Europe says goodbye to United Kingdom: “We will always love you and never be far!”

European Commission and UK

European Commission and UK

“We will always love you and never be far. Long live Europe” were the closing remarks by the President of the European Commission, Ursula von der Leyen as the United Kingdom’s Withdraw Agreement was approved by the European Parliament on Wednesday evening by 621 votes in favour, 49 against and 13 abstentions.

The Commission President in her speech spoke of the need for the United Kingdom and the European Union to stay good friends and good partners and then went on to quote George Eliot: “Only in the agony of parting do we look into the depth of love.”

In what appeared to be an emotionally charged atmosphere, some sad, others happy, most speakers on behalf of the political groups highlighted that the UK’s withdrawal will not be the end of the road for the EU-UK relationship and that the ties that bind the peoples of Europe are strong and will remain in place. They also mentioned that there are lessons to be learnt from Brexit that should shape the future of the EU and thanked the UK and its MEPs for their contribution throughout the UK’s membership. Many speakers warned that the negotiations on the future relationship between the EU and the UK are going to be difficult, especially taking into account the timeframe provided in the Withdrawal Agreement.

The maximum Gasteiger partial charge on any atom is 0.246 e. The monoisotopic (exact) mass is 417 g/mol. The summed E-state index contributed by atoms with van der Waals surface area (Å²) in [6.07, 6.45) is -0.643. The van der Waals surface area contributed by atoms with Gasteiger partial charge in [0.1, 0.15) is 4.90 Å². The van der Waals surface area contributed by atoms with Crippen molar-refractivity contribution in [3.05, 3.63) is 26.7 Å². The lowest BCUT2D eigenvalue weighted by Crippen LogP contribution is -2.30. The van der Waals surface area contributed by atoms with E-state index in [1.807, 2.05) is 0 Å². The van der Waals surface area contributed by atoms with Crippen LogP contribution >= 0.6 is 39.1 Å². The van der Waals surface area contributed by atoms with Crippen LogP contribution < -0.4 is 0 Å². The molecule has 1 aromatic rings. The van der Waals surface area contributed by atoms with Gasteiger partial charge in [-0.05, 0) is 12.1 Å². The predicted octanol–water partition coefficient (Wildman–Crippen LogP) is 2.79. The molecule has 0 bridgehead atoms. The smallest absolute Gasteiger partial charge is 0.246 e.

After the historic vote, President Sassoli said that: “It deeply saddens me to think that we have come to this point. Fifty years of integration cannot easily be dissolved. We will all have to work hard to build a new relationship, always focusing on the interests and protection of citizens’ rights. It will not be simple. There will be difficult situations that will test our future relationship. We knew this from the start of Brexit. I am sure, however, that we will be able to overcome any differences and always find common ground”.
To enter into force, the Withdrawal Agreement will now be put to a final vote by qualified majority in the European Council.

The transition period starting on 1 February is set to expire at the end of December 2020. Any agreement on the future EU-UK relationship will have to be fully concluded before that point if it is to come into force on 1 January 2021.

The transition period can be extended once for one to two years, but the decision to do so must be taken by the EU-UK Joint Committee before 1 July.

Parliament will have to approve any future relationship agreement. If such an agreement refers to competences that the EU shares with member states, then national parliaments will also need to ratify it.

Source: European Parliament